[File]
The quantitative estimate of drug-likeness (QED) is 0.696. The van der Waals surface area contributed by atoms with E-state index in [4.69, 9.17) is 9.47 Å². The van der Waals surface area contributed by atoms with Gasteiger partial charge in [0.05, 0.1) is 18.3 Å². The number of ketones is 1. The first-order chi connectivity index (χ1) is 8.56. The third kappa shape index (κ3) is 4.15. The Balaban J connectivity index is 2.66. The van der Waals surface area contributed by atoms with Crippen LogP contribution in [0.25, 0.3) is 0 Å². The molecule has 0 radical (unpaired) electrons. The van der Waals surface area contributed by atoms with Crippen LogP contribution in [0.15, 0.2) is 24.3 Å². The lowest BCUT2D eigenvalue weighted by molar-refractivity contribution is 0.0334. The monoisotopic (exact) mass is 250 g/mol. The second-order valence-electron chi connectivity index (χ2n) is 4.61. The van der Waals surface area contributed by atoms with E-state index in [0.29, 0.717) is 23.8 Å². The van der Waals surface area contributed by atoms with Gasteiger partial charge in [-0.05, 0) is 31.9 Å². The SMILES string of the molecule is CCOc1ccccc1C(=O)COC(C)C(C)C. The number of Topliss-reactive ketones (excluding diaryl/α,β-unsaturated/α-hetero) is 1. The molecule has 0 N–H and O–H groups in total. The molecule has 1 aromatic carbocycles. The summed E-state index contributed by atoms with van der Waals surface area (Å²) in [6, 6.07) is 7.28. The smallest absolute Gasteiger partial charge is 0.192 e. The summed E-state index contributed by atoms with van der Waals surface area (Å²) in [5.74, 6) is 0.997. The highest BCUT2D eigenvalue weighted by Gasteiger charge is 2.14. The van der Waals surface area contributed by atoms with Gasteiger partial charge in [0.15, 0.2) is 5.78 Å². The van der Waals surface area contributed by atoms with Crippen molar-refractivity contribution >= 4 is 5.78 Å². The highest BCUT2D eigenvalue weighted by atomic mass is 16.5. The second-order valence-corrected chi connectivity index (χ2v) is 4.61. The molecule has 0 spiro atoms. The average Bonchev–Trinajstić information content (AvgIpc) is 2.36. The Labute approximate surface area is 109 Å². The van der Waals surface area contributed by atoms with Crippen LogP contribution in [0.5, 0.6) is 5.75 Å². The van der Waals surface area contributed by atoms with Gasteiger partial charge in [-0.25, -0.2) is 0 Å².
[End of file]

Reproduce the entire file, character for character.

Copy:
The quantitative estimate of drug-likeness (QED) is 0.696. The van der Waals surface area contributed by atoms with E-state index in [4.69, 9.17) is 9.47 Å². The van der Waals surface area contributed by atoms with Gasteiger partial charge in [0.05, 0.1) is 18.3 Å². The number of ketones is 1. The first-order chi connectivity index (χ1) is 8.56. The third kappa shape index (κ3) is 4.15. The Balaban J connectivity index is 2.66. The van der Waals surface area contributed by atoms with Crippen LogP contribution in [0.25, 0.3) is 0 Å². The molecule has 0 radical (unpaired) electrons. The van der Waals surface area contributed by atoms with Crippen LogP contribution in [0.15, 0.2) is 24.3 Å². The lowest BCUT2D eigenvalue weighted by molar-refractivity contribution is 0.0334. The monoisotopic (exact) mass is 250 g/mol. The second-order valence-electron chi connectivity index (χ2n) is 4.61. The van der Waals surface area contributed by atoms with E-state index in [0.29, 0.717) is 23.8 Å². The van der Waals surface area contributed by atoms with Gasteiger partial charge in [-0.05, 0) is 31.9 Å². The SMILES string of the molecule is CCOc1ccccc1C(=O)COC(C)C(C)C. The number of Topliss-reactive ketones (excluding diaryl/α,β-unsaturated/α-hetero) is 1. The molecule has 0 N–H and O–H groups in total. The molecule has 1 aromatic carbocycles. The summed E-state index contributed by atoms with van der Waals surface area (Å²) in [6, 6.07) is 7.28. The smallest absolute Gasteiger partial charge is 0.192 e. The summed E-state index contributed by atoms with van der Waals surface area (Å²) in [5.74, 6) is 0.997. The highest BCUT2D eigenvalue weighted by Gasteiger charge is 2.14. The van der Waals surface area contributed by atoms with Gasteiger partial charge in [0.15, 0.2) is 5.78 Å². The van der Waals surface area contributed by atoms with Crippen molar-refractivity contribution >= 4 is 5.78 Å². The highest BCUT2D eigenvalue weighted by atomic mass is 16.5. The second-order valence-corrected chi connectivity index (χ2v) is 4.61. The molecule has 0 spiro atoms. The average Bonchev–Trinajstić information content (AvgIpc) is 2.36. The Labute approximate surface area is 109 Å². The van der Waals surface area contributed by atoms with Crippen LogP contribution in [0.5, 0.6) is 5.75 Å². The van der Waals surface area contributed by atoms with Gasteiger partial charge in [-0.25, -0.2) is 0 Å².